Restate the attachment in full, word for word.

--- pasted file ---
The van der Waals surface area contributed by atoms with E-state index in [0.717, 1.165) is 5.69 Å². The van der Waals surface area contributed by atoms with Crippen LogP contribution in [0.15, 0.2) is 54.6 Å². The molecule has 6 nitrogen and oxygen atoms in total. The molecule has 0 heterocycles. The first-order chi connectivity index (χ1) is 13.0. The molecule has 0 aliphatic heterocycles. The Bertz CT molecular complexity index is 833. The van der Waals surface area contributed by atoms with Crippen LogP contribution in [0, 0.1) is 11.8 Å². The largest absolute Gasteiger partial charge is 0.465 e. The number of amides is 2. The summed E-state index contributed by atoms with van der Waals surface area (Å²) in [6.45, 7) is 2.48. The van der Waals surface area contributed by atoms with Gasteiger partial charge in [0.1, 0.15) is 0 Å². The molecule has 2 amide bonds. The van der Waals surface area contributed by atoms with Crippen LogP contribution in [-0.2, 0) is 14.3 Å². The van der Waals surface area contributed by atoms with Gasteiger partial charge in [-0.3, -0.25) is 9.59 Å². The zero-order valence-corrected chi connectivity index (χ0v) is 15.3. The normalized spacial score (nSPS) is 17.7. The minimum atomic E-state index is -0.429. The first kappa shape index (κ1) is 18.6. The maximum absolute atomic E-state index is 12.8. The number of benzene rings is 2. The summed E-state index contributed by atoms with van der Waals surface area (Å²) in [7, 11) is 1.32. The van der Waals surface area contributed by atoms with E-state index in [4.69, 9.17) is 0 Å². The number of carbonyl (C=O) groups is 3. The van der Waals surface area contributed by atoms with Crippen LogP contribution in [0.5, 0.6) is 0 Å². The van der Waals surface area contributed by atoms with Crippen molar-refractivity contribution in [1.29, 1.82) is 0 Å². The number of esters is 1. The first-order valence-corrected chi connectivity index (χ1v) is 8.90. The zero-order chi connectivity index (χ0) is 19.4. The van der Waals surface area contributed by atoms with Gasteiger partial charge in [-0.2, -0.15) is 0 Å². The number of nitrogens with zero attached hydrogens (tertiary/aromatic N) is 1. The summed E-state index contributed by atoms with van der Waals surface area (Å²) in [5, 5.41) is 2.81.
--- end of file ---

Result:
The van der Waals surface area contributed by atoms with E-state index in [0.717, 1.165) is 5.69 Å². The van der Waals surface area contributed by atoms with Crippen LogP contribution in [0.15, 0.2) is 54.6 Å². The molecule has 6 nitrogen and oxygen atoms in total. The molecule has 0 heterocycles. The first-order chi connectivity index (χ1) is 13.0. The molecule has 0 aliphatic heterocycles. The Bertz CT molecular complexity index is 833. The van der Waals surface area contributed by atoms with Crippen LogP contribution in [0, 0.1) is 11.8 Å². The largest absolute Gasteiger partial charge is 0.465 e. The number of amides is 2. The summed E-state index contributed by atoms with van der Waals surface area (Å²) in [6.45, 7) is 2.48. The van der Waals surface area contributed by atoms with Gasteiger partial charge in [0.1, 0.15) is 0 Å². The molecule has 2 amide bonds. The van der Waals surface area contributed by atoms with Crippen LogP contribution in [-0.2, 0) is 14.3 Å². The van der Waals surface area contributed by atoms with Gasteiger partial charge in [-0.3, -0.25) is 9.59 Å². The zero-order valence-corrected chi connectivity index (χ0v) is 15.3. The normalized spacial score (nSPS) is 17.7. The minimum atomic E-state index is -0.429. The first kappa shape index (κ1) is 18.6. The maximum absolute atomic E-state index is 12.8. The number of benzene rings is 2. The summed E-state index contributed by atoms with van der Waals surface area (Å²) in [7, 11) is 1.32. The van der Waals surface area contributed by atoms with E-state index in [4.69, 9.17) is 0 Å². The number of carbonyl (C=O) groups is 3. The van der Waals surface area contributed by atoms with Crippen LogP contribution in [0.5, 0.6) is 0 Å². The van der Waals surface area contributed by atoms with Crippen molar-refractivity contribution in [1.29, 1.82) is 0 Å². The number of esters is 1. The first-order valence-corrected chi connectivity index (χ1v) is 8.90. The zero-order chi connectivity index (χ0) is 19.4. The van der Waals surface area contributed by atoms with Gasteiger partial charge in [-0.2, -0.15) is 0 Å². The number of nitrogens with zero attached hydrogens (tertiary/aromatic N) is 1. The summed E-state index contributed by atoms with van der Waals surface area (Å²) in [5, 5.41) is 2.81.